Stars: Jessica Chastain, Idris Elba, Kevin Costner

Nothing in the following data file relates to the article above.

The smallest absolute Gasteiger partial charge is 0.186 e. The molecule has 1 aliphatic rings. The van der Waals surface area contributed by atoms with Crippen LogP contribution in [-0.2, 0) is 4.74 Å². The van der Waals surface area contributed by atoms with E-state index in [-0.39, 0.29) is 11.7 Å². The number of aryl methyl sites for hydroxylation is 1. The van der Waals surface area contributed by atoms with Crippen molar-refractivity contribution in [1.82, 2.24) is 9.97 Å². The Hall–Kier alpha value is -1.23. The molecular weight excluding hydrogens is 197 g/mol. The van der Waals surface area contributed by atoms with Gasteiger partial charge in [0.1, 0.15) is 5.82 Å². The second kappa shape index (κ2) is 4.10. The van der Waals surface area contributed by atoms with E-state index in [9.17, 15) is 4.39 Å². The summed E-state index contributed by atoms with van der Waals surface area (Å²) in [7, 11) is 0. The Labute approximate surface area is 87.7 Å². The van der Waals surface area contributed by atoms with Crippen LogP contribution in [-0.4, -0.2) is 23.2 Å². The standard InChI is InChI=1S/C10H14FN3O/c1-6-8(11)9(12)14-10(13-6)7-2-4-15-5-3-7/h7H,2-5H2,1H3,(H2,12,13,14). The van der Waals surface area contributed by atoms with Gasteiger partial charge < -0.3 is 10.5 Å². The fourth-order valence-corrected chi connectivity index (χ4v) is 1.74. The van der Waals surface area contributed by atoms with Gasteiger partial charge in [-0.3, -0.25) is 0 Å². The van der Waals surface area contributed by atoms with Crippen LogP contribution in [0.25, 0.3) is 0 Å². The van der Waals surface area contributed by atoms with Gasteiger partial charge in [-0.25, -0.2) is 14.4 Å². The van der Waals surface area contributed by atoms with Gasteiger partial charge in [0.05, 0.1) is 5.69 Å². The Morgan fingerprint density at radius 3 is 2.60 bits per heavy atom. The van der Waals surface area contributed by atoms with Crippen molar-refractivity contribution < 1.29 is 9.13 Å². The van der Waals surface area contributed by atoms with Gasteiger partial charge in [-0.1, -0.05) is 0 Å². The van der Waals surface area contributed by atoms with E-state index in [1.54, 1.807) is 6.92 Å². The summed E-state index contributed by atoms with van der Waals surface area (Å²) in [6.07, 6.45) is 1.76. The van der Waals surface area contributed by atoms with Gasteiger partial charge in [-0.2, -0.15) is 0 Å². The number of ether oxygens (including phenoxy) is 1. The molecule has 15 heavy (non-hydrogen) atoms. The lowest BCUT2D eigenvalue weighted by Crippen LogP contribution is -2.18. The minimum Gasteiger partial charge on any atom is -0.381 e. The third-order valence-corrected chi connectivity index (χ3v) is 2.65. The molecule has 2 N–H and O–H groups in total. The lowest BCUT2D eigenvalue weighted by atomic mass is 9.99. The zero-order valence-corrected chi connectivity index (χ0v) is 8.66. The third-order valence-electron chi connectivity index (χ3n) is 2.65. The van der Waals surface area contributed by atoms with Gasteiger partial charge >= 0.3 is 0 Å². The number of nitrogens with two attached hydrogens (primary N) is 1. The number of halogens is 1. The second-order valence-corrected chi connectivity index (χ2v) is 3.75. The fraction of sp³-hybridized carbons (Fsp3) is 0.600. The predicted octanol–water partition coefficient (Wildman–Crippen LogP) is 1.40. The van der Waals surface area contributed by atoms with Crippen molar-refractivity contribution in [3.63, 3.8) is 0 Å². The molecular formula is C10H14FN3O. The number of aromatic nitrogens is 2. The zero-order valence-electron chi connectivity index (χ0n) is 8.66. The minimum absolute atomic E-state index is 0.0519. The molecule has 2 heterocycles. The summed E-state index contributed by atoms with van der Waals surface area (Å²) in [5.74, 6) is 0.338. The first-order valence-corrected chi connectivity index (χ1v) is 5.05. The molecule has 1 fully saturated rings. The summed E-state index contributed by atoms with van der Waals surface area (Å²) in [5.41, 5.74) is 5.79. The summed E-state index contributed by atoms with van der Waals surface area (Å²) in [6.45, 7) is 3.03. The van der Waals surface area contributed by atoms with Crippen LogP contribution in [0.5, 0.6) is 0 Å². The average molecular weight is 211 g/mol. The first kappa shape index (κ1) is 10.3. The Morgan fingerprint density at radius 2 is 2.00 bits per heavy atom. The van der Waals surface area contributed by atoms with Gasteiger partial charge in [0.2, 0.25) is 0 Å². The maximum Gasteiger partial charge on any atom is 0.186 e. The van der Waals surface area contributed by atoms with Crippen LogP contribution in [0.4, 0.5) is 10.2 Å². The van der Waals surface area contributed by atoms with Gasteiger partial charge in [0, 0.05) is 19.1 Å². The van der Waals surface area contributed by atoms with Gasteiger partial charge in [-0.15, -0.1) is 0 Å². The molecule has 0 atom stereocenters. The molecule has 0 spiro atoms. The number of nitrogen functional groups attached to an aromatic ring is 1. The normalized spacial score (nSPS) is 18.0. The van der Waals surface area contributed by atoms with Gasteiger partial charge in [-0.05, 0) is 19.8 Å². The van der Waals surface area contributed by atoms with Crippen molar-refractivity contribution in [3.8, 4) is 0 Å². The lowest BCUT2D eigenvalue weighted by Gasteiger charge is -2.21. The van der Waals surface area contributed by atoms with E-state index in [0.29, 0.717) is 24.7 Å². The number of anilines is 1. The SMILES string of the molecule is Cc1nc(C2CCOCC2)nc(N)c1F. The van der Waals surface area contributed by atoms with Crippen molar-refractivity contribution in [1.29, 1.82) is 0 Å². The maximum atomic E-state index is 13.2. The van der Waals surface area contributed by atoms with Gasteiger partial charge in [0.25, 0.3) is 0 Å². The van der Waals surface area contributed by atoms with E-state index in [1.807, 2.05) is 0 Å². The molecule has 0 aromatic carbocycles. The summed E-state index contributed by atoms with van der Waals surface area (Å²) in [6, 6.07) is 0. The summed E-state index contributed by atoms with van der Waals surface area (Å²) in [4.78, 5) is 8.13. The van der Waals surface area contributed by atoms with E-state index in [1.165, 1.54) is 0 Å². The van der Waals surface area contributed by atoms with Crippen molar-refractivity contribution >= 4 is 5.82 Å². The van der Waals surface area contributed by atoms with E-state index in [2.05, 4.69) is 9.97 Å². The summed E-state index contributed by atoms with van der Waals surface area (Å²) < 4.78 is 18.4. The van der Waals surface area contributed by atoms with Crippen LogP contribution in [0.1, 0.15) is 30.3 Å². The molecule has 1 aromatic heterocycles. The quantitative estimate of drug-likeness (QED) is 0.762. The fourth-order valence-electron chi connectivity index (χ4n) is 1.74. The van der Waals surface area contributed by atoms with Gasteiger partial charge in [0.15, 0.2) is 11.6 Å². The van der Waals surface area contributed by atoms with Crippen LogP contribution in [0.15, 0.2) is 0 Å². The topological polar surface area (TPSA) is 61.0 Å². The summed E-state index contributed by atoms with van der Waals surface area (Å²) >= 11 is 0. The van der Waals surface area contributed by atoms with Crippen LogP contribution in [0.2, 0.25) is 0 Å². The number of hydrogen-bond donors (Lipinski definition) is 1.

Aaron Sorkin’s directorial debut, based on Molly Bloom’s memoir, sees the writer returning to his favoured subject: high-performing but flawed visionaries. Chastain is Bloom, the beautiful Olympic-level championship skier who, after a one-in-a-million accident, relocates to Los Angeles. While working as a PA for an obnoxious boss she discovers his sideline in organising poker games for various high-rollers, Hollywood stars, high-ranking politicians and the like. Quick to learn, she soon establishes her own high-stakes exclusive games, relocating to New York. Inevitably, the Mob and the Russians get involved, demanding their own slice of the action, forcing Bloom to take some risky shortcuts. When she is arrested and taken to FBI headquarters for questioning, she turns to successful criminal defence lawyer Charlie Jaffrey (Elba) for help. The voiceover, breathlessly propulsive pacing, and jittery jump cutting evidences the clear influence of Scorsese’s Goodfellas. But while Chastain delivers a powerhouse performance, the picture also sees Sorkin’s worst instincts coming to the fore, the dialogue riddled with speechifying and factoid-dropping. There’s also something a little reductive about making daddy issues the focus of both of the main characters. When Molly congratulates Jaffrey on encouraging his daughter to read books, it feels like Sorkin at his most self-congratulatory and pedagogic. And in that curious American tradition, Molly’s tawdry, materialist odyssey is ultimately presented as some sort of rich learning process on the character’s journey to self-discovery.